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Travel News

Libya’s “Mad Dog of the Middle East” murders Libyan people and Libya’s tourism revival

Written by editor

Former US President Ronald Reagan famously described Colonel Muammar al-Gaddafi as the “Mad Dog of the Middle East” and a “Looney Tune.” In hindsight, it appears Ronald Reagan’s description

Former US President Ronald Reagan famously described Colonel Muammar al-Gaddafi as the “Mad Dog of the Middle East” and a “Looney Tune.” In hindsight, it appears Ronald Reagan’s description was word perfect. During the 1970s and 1980s Libya’s chief export, apart from oil, was terrorism. Libya was a safe haven and training base for just about every major and minor terrorist group in the world.

After 9/11, in order to avoid being targeted by the USA as a supporter of terrorism, 2002 Gaddafi publicly disavowed terrorism and Libyan ambitions to develop weapons of mass destruction. His apparent change of heart was embraced by a clutch of Western leaders including George W. Bush, Tony Blair and Sylvio Berlusconi. The latter two. watching old news media footage of themselves embracing Gaddafi, must be literally cringing with embarrassment although it may be said that Berlusconi will hug just about anyone.

During his 42 years as the iron-fisted ruler of Libya, Gaddafi has always been regarded, even by his erstwhile friends, as an off the wall dictator with an unmistakable look–big hair, Ray Ban sunglasses, outrageous costumes, rambling speeches full of gibberish and his all-female security detail nicknamed the “Gadettes.” Even the “good Gaddafi” came across as the quintessential mad dictator from Hollywood’s central casting.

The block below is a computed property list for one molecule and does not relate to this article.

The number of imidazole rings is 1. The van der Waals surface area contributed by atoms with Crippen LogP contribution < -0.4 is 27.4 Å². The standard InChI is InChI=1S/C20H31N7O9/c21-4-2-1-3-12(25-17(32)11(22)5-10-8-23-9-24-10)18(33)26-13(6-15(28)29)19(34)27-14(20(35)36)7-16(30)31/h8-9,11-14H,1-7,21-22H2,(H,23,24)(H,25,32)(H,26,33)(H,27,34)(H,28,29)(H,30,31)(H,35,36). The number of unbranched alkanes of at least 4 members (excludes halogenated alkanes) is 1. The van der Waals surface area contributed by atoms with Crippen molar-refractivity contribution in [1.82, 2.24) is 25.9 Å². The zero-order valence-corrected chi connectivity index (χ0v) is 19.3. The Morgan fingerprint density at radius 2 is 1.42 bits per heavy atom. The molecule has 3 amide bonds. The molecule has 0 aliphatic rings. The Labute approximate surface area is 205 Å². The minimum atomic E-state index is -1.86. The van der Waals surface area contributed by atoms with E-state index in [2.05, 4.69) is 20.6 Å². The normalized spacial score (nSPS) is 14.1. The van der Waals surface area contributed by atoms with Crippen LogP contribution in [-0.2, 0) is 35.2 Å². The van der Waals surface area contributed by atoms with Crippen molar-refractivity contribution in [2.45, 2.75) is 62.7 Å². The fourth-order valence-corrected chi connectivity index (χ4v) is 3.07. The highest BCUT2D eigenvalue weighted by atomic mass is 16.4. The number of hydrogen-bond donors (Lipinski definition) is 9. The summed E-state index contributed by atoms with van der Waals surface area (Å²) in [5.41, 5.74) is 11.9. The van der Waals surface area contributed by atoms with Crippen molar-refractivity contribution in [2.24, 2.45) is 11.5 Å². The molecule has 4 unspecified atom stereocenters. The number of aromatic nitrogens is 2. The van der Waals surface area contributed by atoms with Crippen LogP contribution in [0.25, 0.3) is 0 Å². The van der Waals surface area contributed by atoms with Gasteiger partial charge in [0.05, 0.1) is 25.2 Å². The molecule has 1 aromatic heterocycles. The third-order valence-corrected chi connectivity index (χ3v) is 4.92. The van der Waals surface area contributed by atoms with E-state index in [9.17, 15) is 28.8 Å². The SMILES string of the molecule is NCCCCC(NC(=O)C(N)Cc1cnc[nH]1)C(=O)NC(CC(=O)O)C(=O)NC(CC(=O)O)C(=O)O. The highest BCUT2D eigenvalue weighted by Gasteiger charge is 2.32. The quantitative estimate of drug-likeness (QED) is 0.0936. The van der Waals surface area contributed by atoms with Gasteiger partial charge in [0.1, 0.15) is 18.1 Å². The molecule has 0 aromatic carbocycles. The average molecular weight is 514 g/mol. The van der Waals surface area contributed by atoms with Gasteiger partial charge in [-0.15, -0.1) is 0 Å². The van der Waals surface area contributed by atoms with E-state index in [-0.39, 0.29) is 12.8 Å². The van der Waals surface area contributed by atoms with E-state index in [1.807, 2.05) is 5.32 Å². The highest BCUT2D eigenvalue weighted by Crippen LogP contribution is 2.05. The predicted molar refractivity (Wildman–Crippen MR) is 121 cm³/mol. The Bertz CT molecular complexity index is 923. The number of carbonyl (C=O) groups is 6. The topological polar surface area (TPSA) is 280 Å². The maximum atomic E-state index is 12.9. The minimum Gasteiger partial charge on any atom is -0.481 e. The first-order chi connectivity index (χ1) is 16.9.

However over the past week, nobody in Libya is laughing, as Gaddafi, his rump of mesmerized supporters, Libyan air force aircraft, helicopters and crazed yellow helmeted African mercenaries, launched Gaddafi’s most vicious and deadly attack ever–targeting his own people who had dared to protest against his 42 years of oppressive rule. Hundreds are known to have been killed and the final casualties are likely to be far greater.

After Libya’s oil lubricated alliance with the West, the country’s tourism industry began to take off, despite the regime’s often-fickle changes in visa and entry requirements. Sites such as Tobruk, a famous World War II battle site, and the magnificent Cartheginian city of Leptis Magnus were open for visitors and tourist hotels sprung up in Tripoli, Benghazi and other Libyan towns and cities.

Today every foreigner in Libya is using whatever means possible to leave Libya and avoid the revolt against Gaddafi and the massacres being committed daily against protesters by the dwindling number of military and police forces loyal to Gaddafi. Gaddafi’s off the wall eccentricities have morphed into a crumbling dictator who has literally gone off his head and is flailing at anyone who is perceived as a threat to his regime. This is both a catastrophe for the Libyan people and a disaster for tourism. The iron fist may have rusted but it retains its venom. It can only be hoped that when Gaddafi’s dictatorship reaches its ultimate dénouement, tourism to this fascinating country can be restored.

David Beirman is a Senior Lecturer in Tourism at the University of Technology-Sydney. His book, Restoring Tourism Destinations in Crisis: A Strategic Marketing Approach, is available for purchase online. He is currently one of eTN’s top travel and tourism security experts.